The novelist Garrison Keiller ("Lake Wobegon", etc.) says that cats are intended to teach us that not everything in nature has a function. And, for the most part, cats really don't have very many specific functions. Mousers, yes, but a Parson Jack Russell Terrier will send more rodents to their just rewards in ten minutes than a cat will do in a half a day. The Jack Russell Terrier breaks the mice's necks in an instant and does not "pussyfoot", you might say.
a great "grab shot," meaning that the
photographer sees something happening,
and without too much time of position
the camera "grabs" the shot. Any attempt
to pose the picture would lose the candid
feel and sense of spontaneity. NYI graduate
Michael J. Brown should be proud of capturing
this moment forever.
As a beginning, then, let's focus attention (second NYI Guideline) on dogs by looking at their various functions. If we know the intended purpose for which the dog was bred then we have some important clues as to how the dog can or should be photographed. Take a German Shepherd, for example. You'll also see the breed called Alsatian Shepherd, Deutsche Schutzhund, etc. You may even know of a few unsavory names given by people who somehow feel threatened by this powerful and highly intelligent guard dog. And guard dog really is an accurate description of this dog's primary function. So, this strongly suggests a way to photograph a German Shepherd, a way to focus attention on your subject. In other words, show the dog being used for security purposes – guarding an installation, protecting a home, hunting down ne'er-do-wells, etc. Even photograph the dog used as a guide dog for the blind (a form of security). An examination of few breeds will suffice.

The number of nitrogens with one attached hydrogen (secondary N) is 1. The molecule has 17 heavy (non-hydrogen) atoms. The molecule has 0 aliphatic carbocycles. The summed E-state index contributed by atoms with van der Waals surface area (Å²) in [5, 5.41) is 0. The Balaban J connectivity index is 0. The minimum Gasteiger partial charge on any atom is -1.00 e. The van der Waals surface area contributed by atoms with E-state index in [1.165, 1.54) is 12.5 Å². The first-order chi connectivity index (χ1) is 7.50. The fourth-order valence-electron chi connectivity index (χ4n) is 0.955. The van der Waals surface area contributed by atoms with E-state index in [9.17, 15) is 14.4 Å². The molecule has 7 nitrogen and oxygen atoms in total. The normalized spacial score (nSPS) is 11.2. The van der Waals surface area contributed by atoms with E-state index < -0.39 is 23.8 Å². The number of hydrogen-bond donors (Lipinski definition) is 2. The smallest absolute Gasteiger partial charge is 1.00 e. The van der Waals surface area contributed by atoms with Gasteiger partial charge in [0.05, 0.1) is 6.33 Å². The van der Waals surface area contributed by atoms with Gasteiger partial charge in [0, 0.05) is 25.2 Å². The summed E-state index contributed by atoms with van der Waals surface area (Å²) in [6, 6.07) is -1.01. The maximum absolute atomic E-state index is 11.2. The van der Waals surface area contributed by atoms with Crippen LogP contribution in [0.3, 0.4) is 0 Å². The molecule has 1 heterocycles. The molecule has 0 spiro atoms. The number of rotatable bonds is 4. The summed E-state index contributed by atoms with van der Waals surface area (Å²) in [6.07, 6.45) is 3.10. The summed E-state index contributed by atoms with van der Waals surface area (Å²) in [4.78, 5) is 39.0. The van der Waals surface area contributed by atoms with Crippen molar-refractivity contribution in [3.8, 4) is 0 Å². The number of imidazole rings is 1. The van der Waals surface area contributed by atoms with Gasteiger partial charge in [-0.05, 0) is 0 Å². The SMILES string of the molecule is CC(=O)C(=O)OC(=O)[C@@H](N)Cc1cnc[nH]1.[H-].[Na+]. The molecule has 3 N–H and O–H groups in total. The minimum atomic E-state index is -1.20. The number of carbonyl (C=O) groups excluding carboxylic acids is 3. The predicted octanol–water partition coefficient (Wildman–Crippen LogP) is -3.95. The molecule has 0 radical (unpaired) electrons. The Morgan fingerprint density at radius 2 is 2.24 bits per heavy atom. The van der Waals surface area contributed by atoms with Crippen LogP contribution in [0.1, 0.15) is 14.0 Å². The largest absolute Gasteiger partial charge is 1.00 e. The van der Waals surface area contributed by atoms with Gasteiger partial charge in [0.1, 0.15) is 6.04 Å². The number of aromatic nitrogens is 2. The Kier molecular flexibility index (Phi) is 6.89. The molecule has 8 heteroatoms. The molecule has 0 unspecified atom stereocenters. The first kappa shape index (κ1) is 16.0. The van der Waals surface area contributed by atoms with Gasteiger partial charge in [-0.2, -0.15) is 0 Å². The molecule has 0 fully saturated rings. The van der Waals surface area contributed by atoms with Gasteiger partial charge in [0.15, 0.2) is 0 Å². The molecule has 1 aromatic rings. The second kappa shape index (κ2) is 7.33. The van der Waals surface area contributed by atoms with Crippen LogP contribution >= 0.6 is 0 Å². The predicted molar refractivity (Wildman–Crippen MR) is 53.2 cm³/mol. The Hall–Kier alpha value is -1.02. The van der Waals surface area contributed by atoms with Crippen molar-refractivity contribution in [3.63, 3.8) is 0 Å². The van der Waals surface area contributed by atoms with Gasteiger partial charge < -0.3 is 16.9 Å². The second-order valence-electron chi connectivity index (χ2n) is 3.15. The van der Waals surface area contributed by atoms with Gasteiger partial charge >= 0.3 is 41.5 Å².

picture has so much dynamism we can't
say for certain, we think that hard-driving
pooch is most likely a Jack Russell Terrier,
a breed known for it's fast-paced maneuvers,
jumping skills and high energy level.
NYI student Donald Haller used the panning
technique to perfection to capture this
How about the Husky or Malamute? Although these are beautiful dogs and excellent pets, neither good looks nor companionship was the reason why modern man used these breeds. They are working dogs whose principal raison d'etre is hauling heavy loads, usually sleds.
I once had the opportunity to photograph sled dogs in action, a marvelous sight to behold! You'll get your best photographs as the dog sled either approaches you or is going away from you, less so when the sled is at a 90-degree angle to you. Actually, these means of focusing attention on your subject are applicable to any subject in motion. When the moving subject is at a 90-degree angle to the camera the viewer becomes, automatically, a spectator to the event. That's all right, of course, but perhaps not as interesting as being a participant in the event. When the moving subject is coming toward you or is going away from you, there is a much stronger sense of involvement with the activity.